How to Go
What: “A Green Desire,” works by Jeff Mellott
Where: Yellow Springs Arts Council Community Gallery, 111 Corry St., Yellow Springs
When: Aug. 21-Sept. 13
Hours: 1-4 p.m. Wednesdays-Sundays
More info: 937-767-1366 or www.ysartscouncil.org
When asked about his love of words and trees, Yellow Springs resident Jeff Mellott forms mental pictures of climbing a big willow tree in his backyard in northern California when he was 5, or his mother reading “The Hobbit” to him when he was older. Over the past six years, those mental pictures have become the inspiration for the subject of his current obsession: the symbolism of trees and how they enrich our lives.
“What is the nature of trees? How do they coexist with all of life? Man has used them for shelter, warmth and art,” said YSAC gallery coordinator Nancy Mellon.
“Wildlife make their homes in them, use them for protection and for vertical playgrounds. They feast on them. But for Jeff, it’s more mystical [than that].”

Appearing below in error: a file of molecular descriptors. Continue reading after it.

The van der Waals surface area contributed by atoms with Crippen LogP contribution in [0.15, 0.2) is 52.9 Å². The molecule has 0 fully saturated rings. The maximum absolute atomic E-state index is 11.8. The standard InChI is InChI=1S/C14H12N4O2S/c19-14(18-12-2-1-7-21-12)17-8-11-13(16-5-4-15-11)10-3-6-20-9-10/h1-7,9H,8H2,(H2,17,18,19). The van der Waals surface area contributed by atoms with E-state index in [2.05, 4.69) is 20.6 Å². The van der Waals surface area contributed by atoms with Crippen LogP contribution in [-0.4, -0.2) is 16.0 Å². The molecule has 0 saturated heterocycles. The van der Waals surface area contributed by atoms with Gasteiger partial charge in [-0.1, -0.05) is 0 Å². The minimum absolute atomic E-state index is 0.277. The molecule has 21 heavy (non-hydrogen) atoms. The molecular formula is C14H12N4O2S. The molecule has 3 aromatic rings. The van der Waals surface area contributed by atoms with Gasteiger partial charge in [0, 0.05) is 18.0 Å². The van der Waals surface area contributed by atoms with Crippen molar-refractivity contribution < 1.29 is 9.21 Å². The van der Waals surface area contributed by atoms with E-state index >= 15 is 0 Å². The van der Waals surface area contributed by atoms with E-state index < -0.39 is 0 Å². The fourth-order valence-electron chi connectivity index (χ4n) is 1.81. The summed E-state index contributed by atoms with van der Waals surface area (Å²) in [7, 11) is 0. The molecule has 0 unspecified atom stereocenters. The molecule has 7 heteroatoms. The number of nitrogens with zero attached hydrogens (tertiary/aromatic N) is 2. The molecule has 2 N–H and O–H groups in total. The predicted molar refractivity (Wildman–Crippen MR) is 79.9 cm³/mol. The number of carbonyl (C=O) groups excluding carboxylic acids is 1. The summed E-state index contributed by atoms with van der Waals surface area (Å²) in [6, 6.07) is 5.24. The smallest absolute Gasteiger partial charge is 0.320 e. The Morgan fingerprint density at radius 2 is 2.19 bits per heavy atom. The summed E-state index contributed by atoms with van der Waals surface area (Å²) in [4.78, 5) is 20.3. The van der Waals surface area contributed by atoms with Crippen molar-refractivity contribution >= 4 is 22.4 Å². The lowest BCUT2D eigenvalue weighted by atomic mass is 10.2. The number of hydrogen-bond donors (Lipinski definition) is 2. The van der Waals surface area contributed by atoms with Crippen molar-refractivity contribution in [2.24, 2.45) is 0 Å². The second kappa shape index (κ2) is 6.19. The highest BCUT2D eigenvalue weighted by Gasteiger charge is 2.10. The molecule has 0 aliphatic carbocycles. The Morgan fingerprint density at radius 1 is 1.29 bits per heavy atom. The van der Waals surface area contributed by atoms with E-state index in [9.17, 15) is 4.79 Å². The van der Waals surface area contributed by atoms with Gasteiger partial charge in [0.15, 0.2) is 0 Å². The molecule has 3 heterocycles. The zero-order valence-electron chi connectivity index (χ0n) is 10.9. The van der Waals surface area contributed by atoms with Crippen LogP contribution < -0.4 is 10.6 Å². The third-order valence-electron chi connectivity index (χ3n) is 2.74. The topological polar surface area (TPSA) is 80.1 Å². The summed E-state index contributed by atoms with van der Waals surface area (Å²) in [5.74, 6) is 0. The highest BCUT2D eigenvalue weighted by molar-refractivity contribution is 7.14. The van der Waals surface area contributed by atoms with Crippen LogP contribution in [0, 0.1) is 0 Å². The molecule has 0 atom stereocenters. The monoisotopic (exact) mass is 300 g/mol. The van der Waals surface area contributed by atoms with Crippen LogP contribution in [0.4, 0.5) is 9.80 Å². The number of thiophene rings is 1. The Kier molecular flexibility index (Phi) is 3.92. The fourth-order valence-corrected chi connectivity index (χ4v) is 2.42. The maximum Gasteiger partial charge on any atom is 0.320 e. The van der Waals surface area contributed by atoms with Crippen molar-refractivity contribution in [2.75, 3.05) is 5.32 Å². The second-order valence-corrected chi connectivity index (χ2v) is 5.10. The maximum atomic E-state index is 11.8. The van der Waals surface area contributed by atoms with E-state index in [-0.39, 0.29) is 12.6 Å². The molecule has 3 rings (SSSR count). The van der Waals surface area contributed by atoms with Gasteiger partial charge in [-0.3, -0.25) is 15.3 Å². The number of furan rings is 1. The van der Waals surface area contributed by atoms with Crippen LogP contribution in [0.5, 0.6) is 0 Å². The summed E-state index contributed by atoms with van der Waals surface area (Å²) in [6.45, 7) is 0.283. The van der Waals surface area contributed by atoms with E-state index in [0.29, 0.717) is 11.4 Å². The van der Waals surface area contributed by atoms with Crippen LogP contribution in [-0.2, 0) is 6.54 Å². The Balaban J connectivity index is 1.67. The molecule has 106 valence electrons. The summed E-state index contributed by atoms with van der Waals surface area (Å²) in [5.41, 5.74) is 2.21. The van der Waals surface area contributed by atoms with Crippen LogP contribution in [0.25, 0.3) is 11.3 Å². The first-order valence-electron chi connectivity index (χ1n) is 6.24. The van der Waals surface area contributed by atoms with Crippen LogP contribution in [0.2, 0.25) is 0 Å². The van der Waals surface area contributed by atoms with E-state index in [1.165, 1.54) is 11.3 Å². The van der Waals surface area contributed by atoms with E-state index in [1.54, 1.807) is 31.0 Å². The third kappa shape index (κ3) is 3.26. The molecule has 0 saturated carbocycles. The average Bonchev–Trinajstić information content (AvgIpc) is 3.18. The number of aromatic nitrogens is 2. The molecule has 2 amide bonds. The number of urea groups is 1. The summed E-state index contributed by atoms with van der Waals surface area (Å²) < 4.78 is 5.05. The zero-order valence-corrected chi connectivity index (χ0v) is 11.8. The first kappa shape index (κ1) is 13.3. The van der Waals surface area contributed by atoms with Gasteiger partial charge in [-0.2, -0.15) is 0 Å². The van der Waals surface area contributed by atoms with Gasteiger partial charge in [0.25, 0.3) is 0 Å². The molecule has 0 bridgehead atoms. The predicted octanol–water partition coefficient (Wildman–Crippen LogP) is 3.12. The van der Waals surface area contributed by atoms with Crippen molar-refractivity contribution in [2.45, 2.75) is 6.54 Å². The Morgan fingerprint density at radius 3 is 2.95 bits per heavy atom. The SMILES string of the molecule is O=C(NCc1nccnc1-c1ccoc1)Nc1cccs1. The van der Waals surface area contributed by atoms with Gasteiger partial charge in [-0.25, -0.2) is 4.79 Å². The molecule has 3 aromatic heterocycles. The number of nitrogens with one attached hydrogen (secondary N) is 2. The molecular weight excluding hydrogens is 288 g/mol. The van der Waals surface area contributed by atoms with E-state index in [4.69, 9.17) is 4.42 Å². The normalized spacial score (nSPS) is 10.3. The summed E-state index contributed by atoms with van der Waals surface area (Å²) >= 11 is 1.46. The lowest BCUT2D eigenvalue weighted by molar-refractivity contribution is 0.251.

That mysticism will be on display at the Yellow Springs Arts Council Community Gallery later this month. Mellott will present about 12 works of paper collage/paintings that include both realism and surrealism. The interesting fact is the ground that Mellott chooses for his creations, the actual stories themselves.
“I just respond to the title, and then maybe the content, the actual story,” said Mellott. “Like ‘Lord of the Dance.’ The title appeals to me; it’s an old song and hymn, very interesting.”
Mellott’s work, “Lord of the Dance,” uses the late Rev. Andrew M. Greeley’s text from his passover trilogy. That is covered by a tree bearing fruit and showcases three birds. The juxtaposition of these two images is a clever way of showing the circle of life for trees.
“Out of trees comes paper, paper is used as a medium for recording words, words are used for the naming of all particular things,” said Mellott. “It is the source and the project. I start with an idea and then let it evolve, and the materials interact.”
People have used trees to tell stories, some with trees as the very basis for those tales. Mellott uses multilayering to interweave the words and images. Besides trees, influences in his work are travel, mythology, psychology, life experiences, and other aspects of our natural world.
“Jeff’s work seems timeless. It reminds me of embroidery, samplers and stillness in the moment,” said Mellon. “It makes me feel peaceful, and I am not sure why. Maybe because they combine things I love: books, words and trees.”
Contact contributing writer Pamela Dillon at firstname.lastname@example.org.